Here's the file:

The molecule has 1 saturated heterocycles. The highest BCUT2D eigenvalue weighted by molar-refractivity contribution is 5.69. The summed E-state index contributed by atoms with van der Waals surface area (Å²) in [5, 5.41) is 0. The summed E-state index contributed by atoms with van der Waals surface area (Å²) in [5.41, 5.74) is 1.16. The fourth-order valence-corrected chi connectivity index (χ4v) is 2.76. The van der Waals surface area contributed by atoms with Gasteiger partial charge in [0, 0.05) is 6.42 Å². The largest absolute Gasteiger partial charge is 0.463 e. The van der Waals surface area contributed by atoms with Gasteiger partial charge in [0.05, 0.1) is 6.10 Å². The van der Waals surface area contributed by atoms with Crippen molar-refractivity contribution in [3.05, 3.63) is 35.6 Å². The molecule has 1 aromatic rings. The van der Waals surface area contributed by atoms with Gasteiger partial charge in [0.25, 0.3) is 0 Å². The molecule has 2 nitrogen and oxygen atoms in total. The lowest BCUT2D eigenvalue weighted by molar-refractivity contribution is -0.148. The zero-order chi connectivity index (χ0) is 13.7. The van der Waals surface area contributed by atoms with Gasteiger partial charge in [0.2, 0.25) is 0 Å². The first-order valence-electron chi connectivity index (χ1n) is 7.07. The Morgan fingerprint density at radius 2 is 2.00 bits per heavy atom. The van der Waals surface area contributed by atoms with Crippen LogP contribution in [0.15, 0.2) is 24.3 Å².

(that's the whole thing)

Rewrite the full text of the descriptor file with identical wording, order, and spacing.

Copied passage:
The molecule has 1 saturated heterocycles. The highest BCUT2D eigenvalue weighted by molar-refractivity contribution is 5.69. The summed E-state index contributed by atoms with van der Waals surface area (Å²) in [5, 5.41) is 0. The summed E-state index contributed by atoms with van der Waals surface area (Å²) in [5.41, 5.74) is 1.16. The fourth-order valence-corrected chi connectivity index (χ4v) is 2.76. The van der Waals surface area contributed by atoms with Gasteiger partial charge in [0, 0.05) is 6.42 Å². The largest absolute Gasteiger partial charge is 0.463 e. The van der Waals surface area contributed by atoms with Gasteiger partial charge in [0.05, 0.1) is 6.10 Å². The van der Waals surface area contributed by atoms with Crippen molar-refractivity contribution in [3.05, 3.63) is 35.6 Å². The molecule has 1 aromatic rings. The van der Waals surface area contributed by atoms with Gasteiger partial charge in [0.25, 0.3) is 0 Å². The molecule has 2 nitrogen and oxygen atoms in total. The lowest BCUT2D eigenvalue weighted by molar-refractivity contribution is -0.148. The zero-order chi connectivity index (χ0) is 13.7. The van der Waals surface area contributed by atoms with Gasteiger partial charge in [0.2, 0.25) is 0 Å². The first-order valence-electron chi connectivity index (χ1n) is 7.07. The Morgan fingerprint density at radius 2 is 2.00 bits per heavy atom. The van der Waals surface area contributed by atoms with Crippen LogP contribution in [0.15, 0.2) is 24.3 Å².